UPPER EAST SIDE — The world’s oldest crown is coming to New York City’s poshest neighborhood, but this headpiece wouldn’t fit in with the tiaras at Tiffany’s.
The crown — a blackened metal ring topped with vultures and doors — is a relic from the Copper Age, which occurred about 6,000 years ago. It’s on display at the Institute for the Study of the Ancient World at New York University as part of a new exhibit that runs from Feb. 13 through June 8.
“Masters of Fire: Copper Age Art from Israel” contains 157 items representing eight decades worth of archaeological discoveries from Israel, according to Jennifer Y. Chi, the institute's exhibitions director and chief curator.
Many of the artifacts come from the Nahal Mishmar Hoard, a collection of 432 objects uncovered in a remote cave high above the Dead Sea in 1961. There is a scepter decorated with horned animals, a copper container designed to look like a woven basket and clay goblets and bowls.
The Hoard was a defining discovery of the Copper Age, according to Chi, and tell a story about how early society was organized.
"In order to have such exceptional objects, you have to have some sort of elite group that can afford to have them made," Chi said. "As one of the other curators said — it's like the original 1 percent."
The exhibit also features objects from the Peqi’in Cave, another important discovery site. The most significant are eight house-shaped ossuaries, or burial containers for human skeletal remains. Some were designed to look like human faces or figures and all are decorated with red stripes or zigzag patterns.
Archaeologists now know that these ossuaries held the bones of more than one person and that the vast majority were men.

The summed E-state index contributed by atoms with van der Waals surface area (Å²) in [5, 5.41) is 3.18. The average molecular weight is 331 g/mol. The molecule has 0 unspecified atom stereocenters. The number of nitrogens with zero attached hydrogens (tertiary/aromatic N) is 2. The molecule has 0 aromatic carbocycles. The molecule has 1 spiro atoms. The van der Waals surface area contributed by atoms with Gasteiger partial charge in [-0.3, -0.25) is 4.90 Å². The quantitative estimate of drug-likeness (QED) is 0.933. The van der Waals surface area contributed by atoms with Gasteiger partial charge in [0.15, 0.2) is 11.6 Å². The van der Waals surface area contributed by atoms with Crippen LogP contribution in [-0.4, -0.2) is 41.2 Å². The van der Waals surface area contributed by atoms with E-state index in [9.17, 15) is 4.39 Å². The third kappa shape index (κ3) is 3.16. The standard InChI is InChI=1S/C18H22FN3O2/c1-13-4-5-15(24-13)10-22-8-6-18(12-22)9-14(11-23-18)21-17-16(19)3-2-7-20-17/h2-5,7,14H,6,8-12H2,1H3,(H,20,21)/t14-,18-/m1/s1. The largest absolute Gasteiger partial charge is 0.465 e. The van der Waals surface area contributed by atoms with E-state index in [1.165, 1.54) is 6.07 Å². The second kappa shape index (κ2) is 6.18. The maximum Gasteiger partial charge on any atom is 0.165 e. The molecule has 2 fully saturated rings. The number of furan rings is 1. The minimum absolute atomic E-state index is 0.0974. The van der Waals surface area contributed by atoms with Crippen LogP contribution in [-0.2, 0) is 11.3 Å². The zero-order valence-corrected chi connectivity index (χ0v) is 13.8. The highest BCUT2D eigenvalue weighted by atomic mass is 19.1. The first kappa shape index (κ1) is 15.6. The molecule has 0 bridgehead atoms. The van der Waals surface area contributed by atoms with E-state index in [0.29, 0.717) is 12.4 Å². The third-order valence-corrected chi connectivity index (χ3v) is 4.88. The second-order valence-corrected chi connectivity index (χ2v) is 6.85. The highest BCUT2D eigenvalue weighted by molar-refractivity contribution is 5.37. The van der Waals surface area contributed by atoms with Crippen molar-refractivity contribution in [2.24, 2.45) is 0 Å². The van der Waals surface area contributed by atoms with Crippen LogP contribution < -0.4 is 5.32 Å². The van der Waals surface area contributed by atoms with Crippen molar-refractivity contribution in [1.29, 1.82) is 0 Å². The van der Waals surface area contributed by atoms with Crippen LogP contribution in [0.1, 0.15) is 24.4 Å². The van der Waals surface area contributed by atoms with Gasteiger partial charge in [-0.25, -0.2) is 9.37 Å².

“Who was accorded the honor of having their bones placed in an ossuary, and why, has implications for how society was organized,” said Daniel M. Master, professor of archaeology at Wheaton College and a member of the curatorial team, in a statement. “We can see in 'Masters of Fire' that those who controlled the process and production of these ossuary chests were maintaining the social power of particular clans or families.”
The crown, the most ornate of five on display, may also have played a part in burial ceremonies, Chi said. Some archaeologists speculate that the crown, with its symbols of vultures and doors, is a model of a structure where bodies were allowed to de-flesh before burial.
"Masters of Fire" is the most comprehensive representation of Copper Age artifacts to be seen outside of Israel, according to Chi. To provide viewers with context for the displayed objects, the exhibit will also include large paintings that depict rituals from the Copper Period.
"Our mission is to look outside of the traditional limits of the ancient world," Chi said. "Normally, you learn about Greece, Rome, Egypt and Mesopotamia. We want to see what happens when we move the focus to other regions."
The Institute for the Study of the Ancient World is located at 15 E. 84th St., between Fifth and Madison avenues. Admission is free. Free guided tours are available on Friday evenings.